- Farragut Park Includes basketball court – outdoor disabled access play area disabled access restroom paths – paved picnic tables playground softball field and wading pool or water play feature.
- Penninsula Park Community Center and Pool Built in 1913 this Italian-villa style facility was the first community center in the Portland park system. Its original floor plan was perfectly symmetrical consisting of two pools and two gyms – one for men the other for women. Such separate-but-equal social attitudes were also reflected in the entryway murals: young men featured in the area leading to the men’s side and young women on the women’s side! The Peninsula Pool was built in order to fill the need created by the closure of the bath houses that had been in use on the Willamette River. These structures were closed due to increasing pollution in the Willamette. As popular as the pool is with people it also has a history of being enjoyed by Humboldt penguins. In 1957 when the penguins were scheduled to make their debut at the Washington Park Zoo the zoo’s penguin facilities were not yet finished so the Peninsula Park Pool was used as a holding area until their own space was ready. Although the penguins weren’t the noisiest swimmers Peninsula has ever seen they are the only ones who have swum there in formal attire!
History in Piedmont Neighborhood
1889 Piedmont was officially platted and deed restrictions and conditions of sales recorded for those desiring to settle in perhaps Portland’s first planned community. The plat included 15 feet wide alleys that ran north to south. All water, gas, and sewer pipes as well as all electric, telegraph, and telephone lines except where absolutely necessary for street lights, were confined to the alleys. Electric and horse cars were allowed on any street as long as there was consent of two-thirds of the street’s property owners. Electricity was provided, 200 foot well and a 100 foot water tower was erected, deed restrictions that were added to create a high quality, strictly residential neighborhood. Homes had to be built at least 25’ from the street and 15’ from the side lot line and cost at least $2500. Industrial and commercial were kept out by the deed restrictions! The people who lived there mostly owned their homes, and commuted to Portland, and were mainly upper-middle class professionals who owned their own homes.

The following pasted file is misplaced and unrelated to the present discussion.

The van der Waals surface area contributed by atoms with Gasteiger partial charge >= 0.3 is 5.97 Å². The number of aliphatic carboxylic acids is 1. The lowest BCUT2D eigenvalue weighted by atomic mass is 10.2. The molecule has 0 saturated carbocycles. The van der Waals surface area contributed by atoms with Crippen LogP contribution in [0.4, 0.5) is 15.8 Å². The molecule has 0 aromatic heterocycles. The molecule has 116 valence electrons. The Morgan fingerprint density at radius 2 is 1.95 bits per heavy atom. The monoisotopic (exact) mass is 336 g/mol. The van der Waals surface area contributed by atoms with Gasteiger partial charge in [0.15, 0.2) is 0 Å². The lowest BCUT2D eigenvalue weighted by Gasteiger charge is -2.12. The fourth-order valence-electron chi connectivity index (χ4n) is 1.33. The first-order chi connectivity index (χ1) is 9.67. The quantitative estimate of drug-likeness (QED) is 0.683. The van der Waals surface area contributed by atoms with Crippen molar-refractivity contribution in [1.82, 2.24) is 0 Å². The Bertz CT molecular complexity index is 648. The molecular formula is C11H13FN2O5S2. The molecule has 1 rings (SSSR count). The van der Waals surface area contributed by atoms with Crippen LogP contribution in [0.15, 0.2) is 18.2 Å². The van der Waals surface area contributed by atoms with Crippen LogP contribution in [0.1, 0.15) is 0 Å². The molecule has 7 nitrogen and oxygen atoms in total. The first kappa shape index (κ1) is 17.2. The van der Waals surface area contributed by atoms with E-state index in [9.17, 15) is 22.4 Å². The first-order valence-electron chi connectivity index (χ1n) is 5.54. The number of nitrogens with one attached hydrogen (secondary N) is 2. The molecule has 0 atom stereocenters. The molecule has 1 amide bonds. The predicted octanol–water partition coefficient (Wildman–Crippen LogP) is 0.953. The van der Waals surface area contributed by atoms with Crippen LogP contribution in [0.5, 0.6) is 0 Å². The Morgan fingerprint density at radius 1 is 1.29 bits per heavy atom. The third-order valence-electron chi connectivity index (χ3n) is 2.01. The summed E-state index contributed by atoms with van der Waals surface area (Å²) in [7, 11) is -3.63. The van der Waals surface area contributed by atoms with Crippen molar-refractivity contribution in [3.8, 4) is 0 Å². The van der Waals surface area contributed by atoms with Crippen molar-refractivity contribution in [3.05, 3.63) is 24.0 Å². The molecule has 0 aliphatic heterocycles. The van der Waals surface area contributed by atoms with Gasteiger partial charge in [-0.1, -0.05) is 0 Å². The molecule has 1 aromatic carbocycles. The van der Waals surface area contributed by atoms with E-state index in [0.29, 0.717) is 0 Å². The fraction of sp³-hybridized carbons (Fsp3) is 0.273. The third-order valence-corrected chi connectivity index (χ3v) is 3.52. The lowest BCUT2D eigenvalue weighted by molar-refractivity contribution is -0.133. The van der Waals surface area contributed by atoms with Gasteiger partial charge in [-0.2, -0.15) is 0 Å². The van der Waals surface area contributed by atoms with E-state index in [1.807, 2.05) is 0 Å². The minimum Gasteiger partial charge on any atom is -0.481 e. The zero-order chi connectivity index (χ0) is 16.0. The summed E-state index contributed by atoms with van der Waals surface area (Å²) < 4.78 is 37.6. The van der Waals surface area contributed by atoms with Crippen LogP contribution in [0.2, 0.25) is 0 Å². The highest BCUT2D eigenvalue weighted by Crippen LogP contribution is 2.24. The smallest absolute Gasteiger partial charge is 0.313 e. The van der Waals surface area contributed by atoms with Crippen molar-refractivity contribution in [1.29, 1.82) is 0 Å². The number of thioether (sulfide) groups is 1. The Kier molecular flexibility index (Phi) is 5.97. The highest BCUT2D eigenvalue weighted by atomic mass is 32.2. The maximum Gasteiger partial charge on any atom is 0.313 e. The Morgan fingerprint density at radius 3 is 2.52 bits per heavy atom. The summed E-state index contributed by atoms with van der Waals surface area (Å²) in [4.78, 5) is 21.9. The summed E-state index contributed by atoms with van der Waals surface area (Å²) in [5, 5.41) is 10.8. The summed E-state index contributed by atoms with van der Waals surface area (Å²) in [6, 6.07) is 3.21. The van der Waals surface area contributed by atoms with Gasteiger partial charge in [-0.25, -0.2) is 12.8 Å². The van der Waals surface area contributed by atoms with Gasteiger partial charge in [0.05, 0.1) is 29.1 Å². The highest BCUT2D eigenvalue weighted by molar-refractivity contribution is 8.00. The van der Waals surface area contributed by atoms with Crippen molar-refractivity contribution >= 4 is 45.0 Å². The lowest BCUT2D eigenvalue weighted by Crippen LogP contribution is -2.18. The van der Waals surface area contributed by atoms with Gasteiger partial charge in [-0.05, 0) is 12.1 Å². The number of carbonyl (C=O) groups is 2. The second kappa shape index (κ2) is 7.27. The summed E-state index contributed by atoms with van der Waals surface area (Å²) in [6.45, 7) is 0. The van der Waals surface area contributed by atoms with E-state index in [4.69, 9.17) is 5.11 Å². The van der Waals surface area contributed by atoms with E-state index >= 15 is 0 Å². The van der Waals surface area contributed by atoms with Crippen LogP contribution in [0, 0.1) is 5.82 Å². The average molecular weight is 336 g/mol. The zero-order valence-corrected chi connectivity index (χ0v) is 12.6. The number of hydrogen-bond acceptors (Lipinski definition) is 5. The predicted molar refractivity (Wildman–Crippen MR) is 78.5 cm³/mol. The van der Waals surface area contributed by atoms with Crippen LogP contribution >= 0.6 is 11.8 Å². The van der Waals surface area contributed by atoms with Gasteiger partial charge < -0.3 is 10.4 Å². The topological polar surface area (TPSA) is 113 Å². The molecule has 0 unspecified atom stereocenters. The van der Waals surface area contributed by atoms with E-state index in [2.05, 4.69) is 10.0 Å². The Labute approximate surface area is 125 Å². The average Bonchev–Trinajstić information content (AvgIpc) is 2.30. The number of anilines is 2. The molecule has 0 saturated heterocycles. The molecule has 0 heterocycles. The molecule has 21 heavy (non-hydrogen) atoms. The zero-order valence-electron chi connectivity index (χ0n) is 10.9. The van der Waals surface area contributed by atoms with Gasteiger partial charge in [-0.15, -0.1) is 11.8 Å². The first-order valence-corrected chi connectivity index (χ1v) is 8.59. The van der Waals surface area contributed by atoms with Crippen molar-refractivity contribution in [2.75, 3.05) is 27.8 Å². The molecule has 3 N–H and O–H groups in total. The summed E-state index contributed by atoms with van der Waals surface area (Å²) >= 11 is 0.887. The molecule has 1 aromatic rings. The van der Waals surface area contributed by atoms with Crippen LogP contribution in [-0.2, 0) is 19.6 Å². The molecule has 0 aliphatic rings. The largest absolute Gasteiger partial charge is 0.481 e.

It stayed that way until World War 2, when shipbuilding became big in Portland, and alot of the workers moved into the Piedmont neighborhood.
The Rose Garden was created in 1912, became famous with 300,000 visitors in its first year. The official Portland rose,was cultivated in this garden, was planted all over Portland, and gave Portland the name, “The City of Roses.”
Other Important Links
The MAX and buses make public transportation really good!
Schools In Portland- people are permitted to send their children to whatever school they want within the Portland School District, as long as there is room. If the school is important to you, it is probably a good idea to check and see which school your neighborhood is assigned to- because it seems logical that the best schools will have a waiting list- and if you live there, you will be at the top! Find your school attendance area or a school site and view the boundary area using School Locator Page for: Portland Public Schools..
Read how to use the interactive map by clicking on the (Information) icon (circle with an i in the center).
School Report Cards for schools and districts in Oregon. Select (Portland SD 1J) In the District Selection Heading to view individual schools within the Portland Public School District.
You can find all kinds of All kinds of information about crime, maps, etc, Portlandmaps.com even exactly what happened where, if you just put in an address in Portland. There are lots of other things you can learn there- like census information, maps, school info, parks, environmental issues, permits on houses, nuisance complaints and taxes.
Video for our listing for sale in Piedmont, April 14th, 2018, showing house and amenities of the neighborhood